7 found
Michael J. Clark [7]Michael Joseph Clark [1]Michael John Clark [1]
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Michael J. Clark
University of Manchester
  1. Recent work on grounding.Michael J. Clark & David Liggins - 2012 - Analysis Reviews 72 (4):812-823.
    There is currently an explosion of interest in grounding. In this article we provide an overview of the debate so far. We begin by introducing the concept of grounding, before discussing several kinds of scepticism about the topic. We then identify a range of central questions in the theory of grounding and discuss competing answers to them that have emerged in the debate. We close by raising some questions that have been relatively neglected but which warrant further attention.
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  2. A Puzzle About Partial Grounding.Michael J. Clark - 2015 - Thought: A Journal of Philosophy 4 (3):189-197.
    I argue that plausible claims in the logic of partial grounding, when combined with a plausible analysis of that concept, entail the falsity of plausible grounding claims. As our account of the concept of partial grounding and its logic should be consistent with plausible grounding claims, this is problematic. The argument hinges on the idea that some facts about what grounds what are grounded in others, which is an idea the paper aims to motivate.
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  3. Grounding, mental causation, and overdetermination.Michael J. Clark & Nathan Wildman - 2018 - Synthese 195 (8):3723-3733.
    Recently, Kroedel and Schulz have argued that the exclusion problem—which states that certain forms of non-reductive physicalism about the mental are committed to systematic and objectionable causal overdetermination—can be solved by appealing to grounding. Specifically, they defend a principle that links the causal relations of grounded mental events to those of grounding physical events, arguing that this renders mental–physical causal overdetermination unproblematic. Here, we contest Kroedel and Schulz’s result. We argue that their causal-grounding principle is undermotivated, if not outright false. (...)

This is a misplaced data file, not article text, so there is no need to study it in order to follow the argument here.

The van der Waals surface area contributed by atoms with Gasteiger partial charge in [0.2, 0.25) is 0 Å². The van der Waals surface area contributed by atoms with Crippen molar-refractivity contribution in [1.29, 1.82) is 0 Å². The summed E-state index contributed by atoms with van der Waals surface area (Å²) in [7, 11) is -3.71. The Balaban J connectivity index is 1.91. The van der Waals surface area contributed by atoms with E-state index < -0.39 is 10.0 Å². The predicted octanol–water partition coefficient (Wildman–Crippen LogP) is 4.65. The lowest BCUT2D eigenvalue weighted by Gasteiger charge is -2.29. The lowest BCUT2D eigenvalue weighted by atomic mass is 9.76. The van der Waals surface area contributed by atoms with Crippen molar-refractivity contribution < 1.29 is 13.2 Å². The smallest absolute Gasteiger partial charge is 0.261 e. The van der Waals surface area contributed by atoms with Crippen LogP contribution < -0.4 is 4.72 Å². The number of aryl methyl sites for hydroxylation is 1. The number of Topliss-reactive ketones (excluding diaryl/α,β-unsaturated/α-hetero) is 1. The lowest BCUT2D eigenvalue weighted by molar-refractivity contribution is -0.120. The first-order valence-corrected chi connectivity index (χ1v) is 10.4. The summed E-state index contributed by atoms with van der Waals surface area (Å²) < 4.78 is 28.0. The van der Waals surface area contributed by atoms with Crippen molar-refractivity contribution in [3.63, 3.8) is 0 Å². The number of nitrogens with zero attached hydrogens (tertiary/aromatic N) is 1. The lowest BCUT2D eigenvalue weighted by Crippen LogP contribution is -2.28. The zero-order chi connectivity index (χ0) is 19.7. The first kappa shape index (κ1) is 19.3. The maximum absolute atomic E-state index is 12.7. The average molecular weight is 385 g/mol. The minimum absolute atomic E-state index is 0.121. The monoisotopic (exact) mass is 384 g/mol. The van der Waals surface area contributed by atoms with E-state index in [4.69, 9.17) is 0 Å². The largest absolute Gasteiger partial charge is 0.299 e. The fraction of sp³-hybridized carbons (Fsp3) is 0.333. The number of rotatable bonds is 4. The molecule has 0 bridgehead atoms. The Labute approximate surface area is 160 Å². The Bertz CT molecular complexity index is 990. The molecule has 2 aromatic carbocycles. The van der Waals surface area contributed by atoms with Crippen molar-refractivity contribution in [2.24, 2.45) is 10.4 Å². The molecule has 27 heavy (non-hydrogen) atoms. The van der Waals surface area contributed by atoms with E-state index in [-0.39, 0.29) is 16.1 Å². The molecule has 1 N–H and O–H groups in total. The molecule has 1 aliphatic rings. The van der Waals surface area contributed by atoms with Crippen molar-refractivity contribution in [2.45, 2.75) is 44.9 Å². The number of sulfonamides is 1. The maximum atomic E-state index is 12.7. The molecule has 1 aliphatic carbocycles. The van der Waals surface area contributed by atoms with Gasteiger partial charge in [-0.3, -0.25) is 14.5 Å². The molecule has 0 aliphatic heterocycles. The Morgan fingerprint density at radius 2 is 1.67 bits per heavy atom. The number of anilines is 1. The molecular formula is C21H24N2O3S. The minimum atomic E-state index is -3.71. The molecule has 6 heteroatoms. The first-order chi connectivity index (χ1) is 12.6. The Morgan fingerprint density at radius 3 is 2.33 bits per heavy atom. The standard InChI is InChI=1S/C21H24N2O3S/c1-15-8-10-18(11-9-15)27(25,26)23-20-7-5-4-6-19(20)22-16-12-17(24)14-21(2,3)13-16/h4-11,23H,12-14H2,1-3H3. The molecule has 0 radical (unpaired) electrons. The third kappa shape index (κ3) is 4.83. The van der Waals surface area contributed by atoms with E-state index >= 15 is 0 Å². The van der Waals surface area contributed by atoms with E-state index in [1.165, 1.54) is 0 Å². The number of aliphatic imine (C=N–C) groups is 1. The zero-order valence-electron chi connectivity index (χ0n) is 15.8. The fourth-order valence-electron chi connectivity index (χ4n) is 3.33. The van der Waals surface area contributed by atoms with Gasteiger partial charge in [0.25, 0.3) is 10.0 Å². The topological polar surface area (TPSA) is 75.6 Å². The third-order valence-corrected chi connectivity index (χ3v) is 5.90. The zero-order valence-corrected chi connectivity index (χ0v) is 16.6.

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    What Grounds What Grounds What.Michael J. Clark - 2018 - Philosophical Quarterly 68 (270):38-59.
    If there are facts about what grounds what, are there any grounding relations between them? This paper suggests so, arguing that transitivity and amalgamation principles in the logic of grounding yield facts of grounding that are grounded by others. I develop and defend this view and note that combining it with extant accounts of iterated grounding commits us to seemingly problematic instances of ground-theoretic overdetermination. Taking the superinternality thesis as a case study, I discuss how defenders of this thesis should (...)
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  5. Information and a changing world.Michael J. Clark - 1989 - In Derek Gregory & Rex Walford (eds.), Horizons in Human Geography. Barnes & Noble. pp. 14.
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    Inclusionism and the Problem of Unmarried Husbands.Michael J. Clark - 2010 - Erkenntnis 73 (1):123 - 131.
    I discuss a modification of Lewisian modal realism called 'inclusionism'. Inclusionism is the thesis that some worlds contain other worlds as proper parts. Inclusionism has some attractive consequences for theories of modality. Josh Parsons, however, has raised a problem for inclusionism: the problem of unmarried husbands. In this paper I reply to this problem. My strategy is twofold: first I claim, pace Parsons, that it is not clear why the inclusionist cannot avail herself of an obvious solution to the problem; (...)
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    Men in white.Michael J. Clark - 2011 - Medical Humanities 37 (1):65-66.
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